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. Last Updated: 07/27/2016

Ex-Premier Named to Gazprom

In a sign that the government and Gazprom are moving toward greater cooperation, the state said Friday that it will nominate former Prime Minister Viktor Chernomyrdin to represent its interests in the natural gas monopoly.

Fuel and Energy Minister Sergei Generalov said Chernomyrdin, who headed the gas company before it was privatized, would be nominated to represent the government on the board of directors. A final decision must be made by Gazprom shareholders, he added.

The former prime minister acknowledged the nomination Friday, saying that it indicated that "I mean something for Gazprom, for the government."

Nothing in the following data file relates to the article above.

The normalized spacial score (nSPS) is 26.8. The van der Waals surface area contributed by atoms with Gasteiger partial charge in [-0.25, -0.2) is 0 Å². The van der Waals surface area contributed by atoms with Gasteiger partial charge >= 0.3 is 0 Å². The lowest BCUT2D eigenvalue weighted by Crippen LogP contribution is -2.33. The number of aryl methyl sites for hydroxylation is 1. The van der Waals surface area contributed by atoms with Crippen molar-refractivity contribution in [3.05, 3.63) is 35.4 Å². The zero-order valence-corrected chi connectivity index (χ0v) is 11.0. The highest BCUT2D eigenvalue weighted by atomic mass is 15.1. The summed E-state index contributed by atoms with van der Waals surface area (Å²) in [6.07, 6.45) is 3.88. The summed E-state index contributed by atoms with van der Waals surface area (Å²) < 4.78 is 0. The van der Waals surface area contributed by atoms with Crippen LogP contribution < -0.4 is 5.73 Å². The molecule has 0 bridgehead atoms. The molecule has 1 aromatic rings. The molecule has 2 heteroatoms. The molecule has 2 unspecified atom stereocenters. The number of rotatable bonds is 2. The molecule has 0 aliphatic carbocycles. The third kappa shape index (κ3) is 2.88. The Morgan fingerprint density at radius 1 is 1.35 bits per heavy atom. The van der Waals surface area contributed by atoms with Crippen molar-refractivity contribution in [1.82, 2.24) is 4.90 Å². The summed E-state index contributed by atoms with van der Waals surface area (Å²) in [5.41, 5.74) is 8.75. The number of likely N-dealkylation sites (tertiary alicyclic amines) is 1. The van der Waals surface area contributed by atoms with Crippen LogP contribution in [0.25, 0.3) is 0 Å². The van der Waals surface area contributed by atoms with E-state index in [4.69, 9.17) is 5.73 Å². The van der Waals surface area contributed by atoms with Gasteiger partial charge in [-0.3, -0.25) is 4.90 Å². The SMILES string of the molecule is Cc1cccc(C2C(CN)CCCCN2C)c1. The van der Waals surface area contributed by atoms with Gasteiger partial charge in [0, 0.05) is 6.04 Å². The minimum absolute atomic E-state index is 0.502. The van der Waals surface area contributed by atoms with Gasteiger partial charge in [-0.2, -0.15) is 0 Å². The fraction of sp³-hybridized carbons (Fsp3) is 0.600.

Chernomyrdin, who spent 90 minutes in discussion with Prime Minister Yevgeny Primakov behind closed doors earlier this week, could serve as a powerful ally for the state in Gazprom.

Gazprom, the single largest contributor to the budget, has brought in about a quarter of all taxes over the past few years, but much of those payments have been in barter. The International Monetary Fund has complained of those opaque arrangements.

State Tax Service chief Georgy Boos trumpeted on Friday Gazprom's announcement earlier this week that it will pay 2 1/2 times more taxes in cash than in 1998. Boos later claimed that the views of the Russian government and the IMF showed "considerable convergence" regarding Russia's tax plans, Interfax reported. Richard Highfield, an IMF adviser to the Tax Ministry, confirmed Boos' claim.

Meanwhile, the government may lower excise duties on gas supplied by Gazprom to customers in Russia and Belarus to 15 percent from 30 percent and abolish export duty for the company, Generalov said. An export duty of 5 percent of the customs value was imposed on gas on Jan. 1.